Science and Semantics of The #PolarVortex

That term went viral four years ago, but it has been around since 1853 (!) and in peer-reviewed papers since at least 1939.

Is the relatively recent attention warranted? Is this meteorological term becoming part of the vernacular a good thing or not? Is it always the culprit of frigid arctic outbreaks? For that matter, what the actual heck is the polar vortex?

The answer? Like many things in our world, #ItsComplicated.


The polar vortex involves science — such as the phenomenon’s atmospheric altitude, geographic size, and longevity — and semantics, including the vs. a, and adjective & prefix usage.

Let’s boil it down.

The lowest two layers in the Earth’s atmosphere are the troposphere and stratosphere.

Image: Randy Russell, UCAR

In turn, that’s where the two large-scale components of the polar vortex are, per the banner graphic above this article.

The vortex can be envisioned as a ginormous inverted tornado-like cone, with a broader irregular tropospheric circulation below and extending up into a tighter more regular stratospheric polar vortex; and there are also relatively small sub-vortexes (or vortices if you prefer) partway up at the interface between the troposphere and stratosphere, known as the tropopause.

Now, here’s a breakdown of the three phenomena and their terminology generally used in the scientific literature.

The stratospheric polar vortex

This atmospheric feature arguably is the polar vortex in its truest sense, especially as we get above the lowest levels and into the middle stratosphere, where it’s most consistently a well-defined circular or oblong vortex with the center over or close to the poles. The strength peaks during each hemisphere’s winter.

Stratospheric polar vortex [Images: NOAA Climate Prediction Center]

This vortex wobbles around and occasionally splits (like the model forecast above is projecting it to do at the end of the loop), and its influence can extend sufficiently lower to affect our weather on the ground. But many times when arctic air blasts, ironically the stratospheric polar vortex is with little or no culpability. [Addendum January 28, 2019: This month’s change to a colder pattern in the U.S. Lower 48 is an example of a case in which that was related to goings-on in the stratosphere. And the upcoming extreme cold has an intense TPV (defined below) with it as well.]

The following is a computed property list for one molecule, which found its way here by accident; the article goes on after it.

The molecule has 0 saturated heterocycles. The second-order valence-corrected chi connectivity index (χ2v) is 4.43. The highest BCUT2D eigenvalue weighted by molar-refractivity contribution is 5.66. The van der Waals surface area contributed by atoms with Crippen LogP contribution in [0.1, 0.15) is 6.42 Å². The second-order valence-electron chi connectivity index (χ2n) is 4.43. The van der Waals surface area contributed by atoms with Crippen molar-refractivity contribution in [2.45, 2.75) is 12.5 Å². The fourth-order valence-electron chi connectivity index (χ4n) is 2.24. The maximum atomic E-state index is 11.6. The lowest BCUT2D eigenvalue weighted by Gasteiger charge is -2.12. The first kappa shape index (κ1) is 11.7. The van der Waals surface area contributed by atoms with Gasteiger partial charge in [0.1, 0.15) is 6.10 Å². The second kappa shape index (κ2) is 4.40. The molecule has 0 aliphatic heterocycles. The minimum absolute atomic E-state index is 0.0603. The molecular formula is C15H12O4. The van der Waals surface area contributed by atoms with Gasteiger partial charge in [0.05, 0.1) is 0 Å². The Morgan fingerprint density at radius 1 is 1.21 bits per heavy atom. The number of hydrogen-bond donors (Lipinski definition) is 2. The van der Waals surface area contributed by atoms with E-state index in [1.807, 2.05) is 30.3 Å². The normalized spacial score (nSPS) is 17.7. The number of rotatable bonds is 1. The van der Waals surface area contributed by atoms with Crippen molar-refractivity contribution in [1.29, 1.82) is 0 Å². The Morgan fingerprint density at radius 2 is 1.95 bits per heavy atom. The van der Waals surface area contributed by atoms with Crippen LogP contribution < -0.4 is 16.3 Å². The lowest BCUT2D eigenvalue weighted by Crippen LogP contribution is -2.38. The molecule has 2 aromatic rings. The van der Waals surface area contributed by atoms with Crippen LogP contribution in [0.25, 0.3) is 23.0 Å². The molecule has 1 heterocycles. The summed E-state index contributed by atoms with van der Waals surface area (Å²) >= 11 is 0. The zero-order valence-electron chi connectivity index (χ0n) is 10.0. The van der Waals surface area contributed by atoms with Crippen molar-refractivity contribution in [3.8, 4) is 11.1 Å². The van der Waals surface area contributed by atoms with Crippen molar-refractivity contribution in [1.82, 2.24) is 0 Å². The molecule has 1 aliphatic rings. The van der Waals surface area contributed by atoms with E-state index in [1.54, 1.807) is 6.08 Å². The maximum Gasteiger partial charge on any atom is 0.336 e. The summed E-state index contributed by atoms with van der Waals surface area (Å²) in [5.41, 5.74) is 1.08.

The tropospheric circumpolar vortex

This one is lower in the atmosphere in the portion of it in which we live, known as the troposphere, and in the scientific literature the polar part of the term is most commonly used with the circum- prefix. Presumably that’s because rather than being a vortex tightly spinning near the North Pole or South Pole, this year-round circulation extends very broadly around them.

Furthermore, the edge is irregular, like a giant atmospheric amoeba.

Tropospheric circumpolar vortex [Images: University of Washington, Department of Atmospheric Science]

This vortex is the one directly responsible for delivering cold weather to lower latitudes. In fact, those undulations — lobes of the vortex representing ridges and troughs, of so much fundamental importance to so many weather phenomena — transport hot air too. (But you don’t usually see headlines blaring Polar Vortex Brings Heat Wave!”) For that matter, along with tropical/subtropical influences, the tropospheric circumpolar vortex is directly associated with most of the weather you experience in mid-high latitudes and in turn also affects the weather in the tropics/subtropics.

The atmosphere is all an interconnected three-dimensional fluid, and the stratospheric polar vortex and tropospheric circumpolar vortex, while distinct features, are connected and can influence each other. Adding to the technical and communication complexity is a third type of vortex.

A tropopause polar vortex

Within the big tropospheric circumpolar vortex in that recent/forecast graphic above is a cold gyre over Canada (centered in the green area), which is sending cold air south of the border and infusing it into snowstorms.

In the core of it is what’s known as a tropopause polar vortex (TPV), the circled white/blue spot below.

Tropopause polar vortex [Images: Tomer Burg, University at Albany, SUNY]

The existence of TPVs and their linkage to cold air outbreaks have gained recognition in recent years in the meteorological community. I don’t know why they’re not called arctic tropopause vortexes, since while they originate in high latitudes, they aren’t necessarily right at or near the poles like the stratospheric polar vortex and the broad center of the tropospheric circumpolar vortex.

In any event, unlike those two, there have been thousands of these over the years which come and go. Thus a rather than the one and only tropopause polar vortex.

What may have contributed to the confusion and virality is a questionable conflation of the tropospheric circumpolar vortex and tropopause polar vortexes, in which a lobe of the former is portrayed as the polar vortex.

Even without that issue— if there would be agreement and clarity on the three main terms/phenomena above — to what extent will such science and semantics be routinely used in today’s soundbite, binary-no-room-for-complexity, sensational-headline, #hashtag world?

For more in-depth info:

Stratospheric polar vortex & tropospheric circumpolar vortex, and communication issues therein:

Tropopause polar vortexes:

Join the Discussion


  1. Wonderful compilation of different graphics illustrating these weather cycles, made understandable for us non Geeks. We just love weather explained at The Weather Channel!

  2. I was amazed to know how the polar vortex effects this cold weather.
    6 more weeks of winter ( bring on the blizzard )

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